I've not found any federal or state hunt-able ground with out SOME means. An access right of way or in one case you have to cross a good size stream but it is still access from a public road.
If you haven’t listened to the podcast take a few hours and give it a go. They explained this pretty well.
 
When I went looking for independent opinions and circumstance I found this link and it was interesting enough I read most all of it. Just offering it, I'm sure you all know a lot more about the situation than I do. What few instances we have around me are all small potatoes by comparison but we do have a few.

 
If you haven’t listened to the podcast take a few hours and give it a go. They explained this pretty well.
Hours? No thanks. I'm not that committed to something that doesn't affect me and really none of my business. I got enough on my plate that I can see out the window from this computer. I should be doing all that instead of this. Lunch is over, even for retirees.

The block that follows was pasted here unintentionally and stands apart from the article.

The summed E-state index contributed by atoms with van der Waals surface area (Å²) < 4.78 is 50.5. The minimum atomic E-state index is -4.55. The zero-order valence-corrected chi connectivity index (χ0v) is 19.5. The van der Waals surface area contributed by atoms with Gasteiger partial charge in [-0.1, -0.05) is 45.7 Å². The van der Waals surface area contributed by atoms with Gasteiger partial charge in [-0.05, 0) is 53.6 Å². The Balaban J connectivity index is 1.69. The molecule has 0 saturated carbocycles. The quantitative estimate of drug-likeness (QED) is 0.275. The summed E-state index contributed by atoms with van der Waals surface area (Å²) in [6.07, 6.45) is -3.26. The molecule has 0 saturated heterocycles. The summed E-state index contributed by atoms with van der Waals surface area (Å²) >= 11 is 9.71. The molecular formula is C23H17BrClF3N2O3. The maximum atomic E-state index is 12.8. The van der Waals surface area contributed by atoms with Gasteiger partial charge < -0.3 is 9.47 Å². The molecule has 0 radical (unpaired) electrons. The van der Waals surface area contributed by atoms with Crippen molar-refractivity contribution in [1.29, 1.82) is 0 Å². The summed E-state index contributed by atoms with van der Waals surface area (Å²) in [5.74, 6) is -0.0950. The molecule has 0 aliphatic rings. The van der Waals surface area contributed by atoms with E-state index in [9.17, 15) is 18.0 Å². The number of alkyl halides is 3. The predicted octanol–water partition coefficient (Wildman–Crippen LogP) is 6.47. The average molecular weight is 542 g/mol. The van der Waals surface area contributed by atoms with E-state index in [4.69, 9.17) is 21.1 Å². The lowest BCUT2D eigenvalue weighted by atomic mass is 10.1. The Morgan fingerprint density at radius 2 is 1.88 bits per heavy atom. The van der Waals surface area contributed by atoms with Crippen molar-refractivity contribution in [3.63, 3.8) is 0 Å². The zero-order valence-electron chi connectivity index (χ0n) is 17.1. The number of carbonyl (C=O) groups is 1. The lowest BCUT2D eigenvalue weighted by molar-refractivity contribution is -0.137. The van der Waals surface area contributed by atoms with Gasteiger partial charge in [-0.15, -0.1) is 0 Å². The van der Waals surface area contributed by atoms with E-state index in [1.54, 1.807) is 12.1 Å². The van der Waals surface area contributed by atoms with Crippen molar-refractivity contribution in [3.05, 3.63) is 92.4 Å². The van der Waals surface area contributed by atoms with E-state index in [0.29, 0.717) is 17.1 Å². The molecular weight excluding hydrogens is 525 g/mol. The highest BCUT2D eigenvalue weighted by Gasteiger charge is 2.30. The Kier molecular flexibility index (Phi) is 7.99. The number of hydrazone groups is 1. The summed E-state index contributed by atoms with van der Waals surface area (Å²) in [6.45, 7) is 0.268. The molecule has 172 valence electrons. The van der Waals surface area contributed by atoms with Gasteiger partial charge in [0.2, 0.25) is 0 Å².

My position has been, and is right now, when you own ground with no written easements, you own it as deep as you can dig and as high as you can fly. If I made the laws in Indiana you could shoot trespassers with out warning and sue their estate for a $1000 a day useage fee for their theft of the use of your property at the land owner's desecration.

I'll do my best to ignore this thread now.
 
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Hours? No thanks. I'm not that committed to something that doesn't affect me and really none of my business. I got enough on my plate that I can see out the window from this computer. I should be doing all that instead of this. Lunch is over, even for retirees.